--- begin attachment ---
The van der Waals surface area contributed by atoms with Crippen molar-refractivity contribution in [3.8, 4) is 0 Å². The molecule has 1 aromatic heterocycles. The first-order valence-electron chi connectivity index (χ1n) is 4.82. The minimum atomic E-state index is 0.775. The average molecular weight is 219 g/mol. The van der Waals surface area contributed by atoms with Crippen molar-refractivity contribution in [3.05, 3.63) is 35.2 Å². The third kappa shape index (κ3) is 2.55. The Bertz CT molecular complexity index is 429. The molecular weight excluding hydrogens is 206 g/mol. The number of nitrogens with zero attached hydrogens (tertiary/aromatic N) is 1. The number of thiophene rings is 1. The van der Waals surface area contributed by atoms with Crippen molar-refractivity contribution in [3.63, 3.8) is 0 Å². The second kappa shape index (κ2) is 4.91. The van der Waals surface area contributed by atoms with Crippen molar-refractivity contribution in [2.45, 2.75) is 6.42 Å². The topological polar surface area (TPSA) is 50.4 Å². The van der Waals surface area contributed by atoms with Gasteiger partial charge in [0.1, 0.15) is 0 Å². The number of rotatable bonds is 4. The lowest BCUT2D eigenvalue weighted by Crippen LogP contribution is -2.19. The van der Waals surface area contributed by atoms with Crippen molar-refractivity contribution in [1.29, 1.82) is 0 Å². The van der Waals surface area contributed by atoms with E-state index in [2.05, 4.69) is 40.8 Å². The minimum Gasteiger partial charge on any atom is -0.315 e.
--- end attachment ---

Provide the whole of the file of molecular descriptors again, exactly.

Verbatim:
The van der Waals surface area contributed by atoms with Crippen molar-refractivity contribution in [3.8, 4) is 0 Å². The molecule has 1 aromatic heterocycles. The first-order valence-electron chi connectivity index (χ1n) is 4.82. The minimum atomic E-state index is 0.775. The average molecular weight is 219 g/mol. The van der Waals surface area contributed by atoms with Crippen molar-refractivity contribution in [3.05, 3.63) is 35.2 Å². The third kappa shape index (κ3) is 2.55. The Bertz CT molecular complexity index is 429. The molecular weight excluding hydrogens is 206 g/mol. The number of nitrogens with zero attached hydrogens (tertiary/aromatic N) is 1. The number of thiophene rings is 1. The van der Waals surface area contributed by atoms with Crippen molar-refractivity contribution in [3.63, 3.8) is 0 Å². The second kappa shape index (κ2) is 4.91. The van der Waals surface area contributed by atoms with Crippen molar-refractivity contribution in [2.45, 2.75) is 6.42 Å². The topological polar surface area (TPSA) is 50.4 Å². The van der Waals surface area contributed by atoms with Gasteiger partial charge in [0.1, 0.15) is 0 Å². The number of rotatable bonds is 4. The lowest BCUT2D eigenvalue weighted by Crippen LogP contribution is -2.19. The van der Waals surface area contributed by atoms with Crippen molar-refractivity contribution in [1.29, 1.82) is 0 Å². The van der Waals surface area contributed by atoms with E-state index in [2.05, 4.69) is 40.8 Å². The minimum Gasteiger partial charge on any atom is -0.315 e.